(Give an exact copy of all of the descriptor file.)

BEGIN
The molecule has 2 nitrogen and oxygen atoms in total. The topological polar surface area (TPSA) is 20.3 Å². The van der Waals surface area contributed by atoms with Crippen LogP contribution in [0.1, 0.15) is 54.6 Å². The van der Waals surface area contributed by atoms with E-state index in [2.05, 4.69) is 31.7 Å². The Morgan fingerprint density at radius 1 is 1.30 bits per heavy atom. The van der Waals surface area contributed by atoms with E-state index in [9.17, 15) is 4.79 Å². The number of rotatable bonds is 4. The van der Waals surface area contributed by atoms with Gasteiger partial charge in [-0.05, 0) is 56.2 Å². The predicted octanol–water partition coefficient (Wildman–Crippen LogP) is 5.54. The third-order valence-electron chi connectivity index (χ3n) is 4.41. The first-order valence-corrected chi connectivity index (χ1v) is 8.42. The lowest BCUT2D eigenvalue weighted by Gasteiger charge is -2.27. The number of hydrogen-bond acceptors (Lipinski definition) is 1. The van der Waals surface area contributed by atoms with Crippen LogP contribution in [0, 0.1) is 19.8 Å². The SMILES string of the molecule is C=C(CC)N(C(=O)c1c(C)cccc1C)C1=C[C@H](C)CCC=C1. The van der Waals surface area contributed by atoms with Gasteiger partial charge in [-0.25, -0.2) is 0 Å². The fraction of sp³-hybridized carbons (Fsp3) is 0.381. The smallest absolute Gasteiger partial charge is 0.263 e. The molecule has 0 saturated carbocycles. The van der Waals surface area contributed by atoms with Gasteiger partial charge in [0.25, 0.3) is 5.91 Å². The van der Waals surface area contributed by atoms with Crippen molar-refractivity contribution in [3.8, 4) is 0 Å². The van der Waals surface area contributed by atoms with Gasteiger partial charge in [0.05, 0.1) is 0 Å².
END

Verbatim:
The molecule has 2 nitrogen and oxygen atoms in total. The topological polar surface area (TPSA) is 20.3 Å². The van der Waals surface area contributed by atoms with Crippen LogP contribution in [0.1, 0.15) is 54.6 Å². The van der Waals surface area contributed by atoms with E-state index in [2.05, 4.69) is 31.7 Å². The Morgan fingerprint density at radius 1 is 1.30 bits per heavy atom. The van der Waals surface area contributed by atoms with E-state index in [9.17, 15) is 4.79 Å². The number of rotatable bonds is 4. The van der Waals surface area contributed by atoms with Gasteiger partial charge in [-0.05, 0) is 56.2 Å². The predicted octanol–water partition coefficient (Wildman–Crippen LogP) is 5.54. The third-order valence-electron chi connectivity index (χ3n) is 4.41. The first-order valence-corrected chi connectivity index (χ1v) is 8.42. The lowest BCUT2D eigenvalue weighted by Gasteiger charge is -2.27. The number of hydrogen-bond acceptors (Lipinski definition) is 1. The van der Waals surface area contributed by atoms with Crippen LogP contribution in [0, 0.1) is 19.8 Å². The SMILES string of the molecule is C=C(CC)N(C(=O)c1c(C)cccc1C)C1=C[C@H](C)CCC=C1. The van der Waals surface area contributed by atoms with Gasteiger partial charge in [-0.25, -0.2) is 0 Å². The fraction of sp³-hybridized carbons (Fsp3) is 0.381. The smallest absolute Gasteiger partial charge is 0.263 e. The molecule has 0 saturated carbocycles. The van der Waals surface area contributed by atoms with Gasteiger partial charge in [0.25, 0.3) is 5.91 Å². The van der Waals surface area contributed by atoms with Crippen molar-refractivity contribution in [3.8, 4) is 0 Å². The van der Waals surface area contributed by atoms with Gasteiger partial charge in [0.05, 0.1) is 0 Å².